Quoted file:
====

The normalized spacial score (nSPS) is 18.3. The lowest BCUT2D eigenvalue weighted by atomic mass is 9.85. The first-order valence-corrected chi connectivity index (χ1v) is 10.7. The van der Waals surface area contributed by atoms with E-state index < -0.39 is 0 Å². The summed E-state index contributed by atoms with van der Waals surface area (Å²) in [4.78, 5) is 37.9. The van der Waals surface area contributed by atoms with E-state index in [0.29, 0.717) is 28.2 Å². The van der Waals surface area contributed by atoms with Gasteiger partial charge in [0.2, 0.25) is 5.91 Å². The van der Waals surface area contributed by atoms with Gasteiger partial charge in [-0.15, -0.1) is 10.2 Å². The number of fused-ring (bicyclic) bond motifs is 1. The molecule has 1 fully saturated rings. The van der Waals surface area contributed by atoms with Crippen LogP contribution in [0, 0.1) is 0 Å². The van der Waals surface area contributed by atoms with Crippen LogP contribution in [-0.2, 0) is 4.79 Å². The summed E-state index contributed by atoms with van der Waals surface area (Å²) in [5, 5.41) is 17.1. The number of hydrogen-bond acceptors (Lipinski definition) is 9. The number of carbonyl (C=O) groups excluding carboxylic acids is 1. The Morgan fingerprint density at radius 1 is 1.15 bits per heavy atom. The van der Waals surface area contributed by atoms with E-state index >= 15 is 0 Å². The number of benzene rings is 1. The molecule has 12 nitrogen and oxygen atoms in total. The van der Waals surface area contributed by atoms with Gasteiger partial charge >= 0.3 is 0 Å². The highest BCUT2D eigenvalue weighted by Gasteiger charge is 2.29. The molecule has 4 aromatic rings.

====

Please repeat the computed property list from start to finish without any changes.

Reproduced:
The normalized spacial score (nSPS) is 18.3. The lowest BCUT2D eigenvalue weighted by atomic mass is 9.85. The first-order valence-corrected chi connectivity index (χ1v) is 10.7. The van der Waals surface area contributed by atoms with E-state index < -0.39 is 0 Å². The summed E-state index contributed by atoms with van der Waals surface area (Å²) in [4.78, 5) is 37.9. The van der Waals surface area contributed by atoms with E-state index in [0.29, 0.717) is 28.2 Å². The van der Waals surface area contributed by atoms with Gasteiger partial charge in [0.2, 0.25) is 5.91 Å². The van der Waals surface area contributed by atoms with Gasteiger partial charge in [-0.15, -0.1) is 10.2 Å². The number of fused-ring (bicyclic) bond motifs is 1. The molecule has 1 fully saturated rings. The van der Waals surface area contributed by atoms with Crippen LogP contribution in [0, 0.1) is 0 Å². The van der Waals surface area contributed by atoms with Crippen LogP contribution in [-0.2, 0) is 4.79 Å². The summed E-state index contributed by atoms with van der Waals surface area (Å²) in [5, 5.41) is 17.1. The number of hydrogen-bond acceptors (Lipinski definition) is 9. The number of carbonyl (C=O) groups excluding carboxylic acids is 1. The Morgan fingerprint density at radius 1 is 1.15 bits per heavy atom. The van der Waals surface area contributed by atoms with E-state index >= 15 is 0 Å². The number of benzene rings is 1. The molecule has 12 nitrogen and oxygen atoms in total. The van der Waals surface area contributed by atoms with Gasteiger partial charge >= 0.3 is 0 Å². The highest BCUT2D eigenvalue weighted by Gasteiger charge is 2.29. The molecule has 4 aromatic rings.